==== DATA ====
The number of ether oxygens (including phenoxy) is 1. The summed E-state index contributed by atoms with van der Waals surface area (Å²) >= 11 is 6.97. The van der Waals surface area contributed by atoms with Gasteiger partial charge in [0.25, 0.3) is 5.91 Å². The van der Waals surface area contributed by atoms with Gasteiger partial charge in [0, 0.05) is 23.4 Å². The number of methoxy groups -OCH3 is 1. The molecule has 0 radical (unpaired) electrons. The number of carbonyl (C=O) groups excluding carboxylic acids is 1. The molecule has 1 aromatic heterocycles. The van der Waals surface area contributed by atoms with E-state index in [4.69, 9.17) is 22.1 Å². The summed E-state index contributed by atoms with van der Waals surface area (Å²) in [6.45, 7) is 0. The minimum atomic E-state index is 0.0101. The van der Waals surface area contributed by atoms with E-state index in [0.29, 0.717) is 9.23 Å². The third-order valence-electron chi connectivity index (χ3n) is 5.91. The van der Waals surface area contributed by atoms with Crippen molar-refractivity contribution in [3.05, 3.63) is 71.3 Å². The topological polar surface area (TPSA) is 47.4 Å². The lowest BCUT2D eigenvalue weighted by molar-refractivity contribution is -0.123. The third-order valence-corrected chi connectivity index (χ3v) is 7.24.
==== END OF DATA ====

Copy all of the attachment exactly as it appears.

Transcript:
The number of ether oxygens (including phenoxy) is 1. The summed E-state index contributed by atoms with van der Waals surface area (Å²) >= 11 is 6.97. The van der Waals surface area contributed by atoms with Gasteiger partial charge in [0.25, 0.3) is 5.91 Å². The van der Waals surface area contributed by atoms with Gasteiger partial charge in [0, 0.05) is 23.4 Å². The number of methoxy groups -OCH3 is 1. The molecule has 0 radical (unpaired) electrons. The number of carbonyl (C=O) groups excluding carboxylic acids is 1. The molecule has 1 aromatic heterocycles. The van der Waals surface area contributed by atoms with E-state index in [4.69, 9.17) is 22.1 Å². The summed E-state index contributed by atoms with van der Waals surface area (Å²) in [6.45, 7) is 0. The minimum atomic E-state index is 0.0101. The van der Waals surface area contributed by atoms with E-state index in [0.29, 0.717) is 9.23 Å². The third-order valence-electron chi connectivity index (χ3n) is 5.91. The van der Waals surface area contributed by atoms with Crippen molar-refractivity contribution in [3.05, 3.63) is 71.3 Å². The topological polar surface area (TPSA) is 47.4 Å². The lowest BCUT2D eigenvalue weighted by molar-refractivity contribution is -0.123. The third-order valence-corrected chi connectivity index (χ3v) is 7.24.